“Another Look” is a segment at Monkeys Fighting Robots where we reconsider a film from the past. Sometimes, films are derided and dismissed immediately when they may actually have something to offer. Other times, they are lauded and celebrated and the blind momentum of praise allows the film to grab the “great” label when, in fact, they may be something much less. “On Second Thought” defends those poorly-received films, and it looks at those “great” films with a little more critical thought.
Let’s take Another Look at Michael Mann’s 2006 film adaptation of his 80s TV hit, Miami Vice…
Preconception can doom a film, regardless of the film’s ultimate merits. Occasionally, critics and audiences go into a picture with ideas and notions about what they should see, so when they see something that doesn’t match up with what they had already imprinted in their memory, negativity creeps into their opinions. Backlash builds, and a film can be crippled no matter how good it may be in the face of what was expected.
Michael Mann’s 2006 film, Miami Vice, exists in the realm of his 80s police drama in name – and names – alone. Prior to the film’s release, in the months leading up, the very mention of Mann returning to his wildly successful hyper-colored cop show filled audiences and critics with images of alligators and pastels. Colin Farrell and Jaime Foxx were set to take over the roles of Sonny Crockett and Ricardo Tubbs, and with the brilliant crime-drama mind of Mann at the helm, anticipation built in the summer of ’06. And then, when the film hit theaters, fans of the show left scratching their heads, wondering what they had just seen.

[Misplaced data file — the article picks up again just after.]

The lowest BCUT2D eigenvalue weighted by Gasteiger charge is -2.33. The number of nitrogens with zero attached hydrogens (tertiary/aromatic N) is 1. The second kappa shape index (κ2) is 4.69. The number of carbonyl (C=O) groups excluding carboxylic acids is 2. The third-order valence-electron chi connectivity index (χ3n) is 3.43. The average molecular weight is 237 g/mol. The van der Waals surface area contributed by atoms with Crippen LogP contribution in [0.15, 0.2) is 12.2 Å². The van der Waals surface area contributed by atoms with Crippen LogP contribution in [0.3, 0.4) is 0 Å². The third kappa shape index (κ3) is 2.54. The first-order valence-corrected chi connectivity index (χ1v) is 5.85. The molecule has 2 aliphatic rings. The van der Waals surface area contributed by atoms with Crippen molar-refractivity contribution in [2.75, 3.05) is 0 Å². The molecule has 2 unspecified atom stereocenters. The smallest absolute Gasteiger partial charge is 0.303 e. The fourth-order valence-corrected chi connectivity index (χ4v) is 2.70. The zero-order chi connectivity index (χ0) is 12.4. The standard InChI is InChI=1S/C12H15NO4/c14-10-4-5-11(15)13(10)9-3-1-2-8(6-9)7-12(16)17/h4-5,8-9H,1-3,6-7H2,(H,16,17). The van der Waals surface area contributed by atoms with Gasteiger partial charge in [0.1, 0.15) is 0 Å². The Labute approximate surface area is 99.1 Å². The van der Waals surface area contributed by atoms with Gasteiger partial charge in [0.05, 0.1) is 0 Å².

There were no alligators, no pastel colors, no bright colors at all really. The Miami Vice film didn’t resemble the successful show in just about any way, outside of the fact that Crockett and Tubbs were involved, and they were cops. Critical and audience response was lukewarm at best. While some critics praised the film, many left the theater feeling hollow, and some missed the point entirely. Claudia Puig of USA Today said “All this movie has in common with its ancestor are speedboats, shotguns, and drug-dealing Colombians.” Puig, along with the majority of critics and audiences, were so consumed with what they expected, that they forgot to acknowledge what they were seeing. What they were seeing was one of Michael Mann’s very best films, and one of the most direct and visually stunning crime dramas of all time.
Farrell and Foxx are Crockett and Tubbs, and much of the criticism towards this film over the years has been their lack of chemistry on screen. They barely seem to talk to each other when they go undercover in some of the most threatening situations on the planet. This is the very point. These are two undercover officers who have lived and breathed almost every second with each other in some compromising situations, seemingly for years. They are more than partners, more than brothers, they must function as one mind sometimes to stay ahead of the criminals they are infiltrating. Their lack of dialogue with each other is the most realistic aspect of the story, and it fits where these characters are in their lives. The absence of exposition doesn’t keep Crockett and Tubbs from being fleshed out, in my mind it only enhances their history with each other.
Consider the way they’re filmed when they’re involved in the same scenes: almost always in the same shot, rarely are they separated unless the scene calls for it. If it is Crockett thinking about or interacting with Isabella (Gong Li), or Tubbs worrying about the fate of his girlfriend and coworker, Trudy (Naomi Harris), they are shot separately. But in the moments where the job is top of mind, they are exclusively framed together: